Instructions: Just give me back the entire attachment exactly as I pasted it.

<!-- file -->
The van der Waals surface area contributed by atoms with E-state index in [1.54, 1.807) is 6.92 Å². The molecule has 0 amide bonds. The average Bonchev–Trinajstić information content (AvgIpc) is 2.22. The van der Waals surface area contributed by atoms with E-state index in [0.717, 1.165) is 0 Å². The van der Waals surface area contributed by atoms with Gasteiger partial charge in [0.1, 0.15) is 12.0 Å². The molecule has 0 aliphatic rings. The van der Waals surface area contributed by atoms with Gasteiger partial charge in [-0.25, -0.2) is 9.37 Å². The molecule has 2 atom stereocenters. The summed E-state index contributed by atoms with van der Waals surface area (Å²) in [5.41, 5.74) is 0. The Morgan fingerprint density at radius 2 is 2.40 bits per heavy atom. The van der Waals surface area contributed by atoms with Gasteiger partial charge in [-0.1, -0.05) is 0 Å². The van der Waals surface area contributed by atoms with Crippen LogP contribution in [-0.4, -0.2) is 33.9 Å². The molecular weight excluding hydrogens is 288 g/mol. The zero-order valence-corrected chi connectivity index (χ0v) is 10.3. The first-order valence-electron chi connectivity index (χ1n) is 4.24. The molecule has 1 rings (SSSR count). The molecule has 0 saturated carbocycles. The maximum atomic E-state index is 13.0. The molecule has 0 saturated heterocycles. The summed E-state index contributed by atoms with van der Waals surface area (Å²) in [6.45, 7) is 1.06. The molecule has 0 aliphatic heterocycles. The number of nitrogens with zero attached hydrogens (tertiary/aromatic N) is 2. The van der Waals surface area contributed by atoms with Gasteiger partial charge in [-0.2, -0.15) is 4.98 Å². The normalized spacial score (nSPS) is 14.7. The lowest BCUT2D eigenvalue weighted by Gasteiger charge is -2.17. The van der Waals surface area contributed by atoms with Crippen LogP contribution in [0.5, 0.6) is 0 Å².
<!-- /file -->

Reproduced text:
The van der Waals surface area contributed by atoms with E-state index in [1.54, 1.807) is 6.92 Å². The molecule has 0 amide bonds. The average Bonchev–Trinajstić information content (AvgIpc) is 2.22. The van der Waals surface area contributed by atoms with E-state index in [0.717, 1.165) is 0 Å². The van der Waals surface area contributed by atoms with Gasteiger partial charge in [0.1, 0.15) is 12.0 Å². The molecule has 0 aliphatic rings. The van der Waals surface area contributed by atoms with Gasteiger partial charge in [-0.25, -0.2) is 9.37 Å². The molecule has 2 atom stereocenters. The summed E-state index contributed by atoms with van der Waals surface area (Å²) in [5.41, 5.74) is 0. The Morgan fingerprint density at radius 2 is 2.40 bits per heavy atom. The van der Waals surface area contributed by atoms with Gasteiger partial charge in [-0.1, -0.05) is 0 Å². The van der Waals surface area contributed by atoms with Crippen LogP contribution in [-0.4, -0.2) is 33.9 Å². The molecular weight excluding hydrogens is 288 g/mol. The zero-order valence-corrected chi connectivity index (χ0v) is 10.3. The first-order valence-electron chi connectivity index (χ1n) is 4.24. The molecule has 1 rings (SSSR count). The molecule has 0 saturated carbocycles. The maximum atomic E-state index is 13.0. The molecule has 0 saturated heterocycles. The summed E-state index contributed by atoms with van der Waals surface area (Å²) in [6.45, 7) is 1.06. The molecule has 0 aliphatic heterocycles. The number of nitrogens with zero attached hydrogens (tertiary/aromatic N) is 2. The van der Waals surface area contributed by atoms with Gasteiger partial charge in [-0.2, -0.15) is 4.98 Å². The normalized spacial score (nSPS) is 14.7. The lowest BCUT2D eigenvalue weighted by Gasteiger charge is -2.17. The van der Waals surface area contributed by atoms with Crippen LogP contribution in [0.5, 0.6) is 0 Å².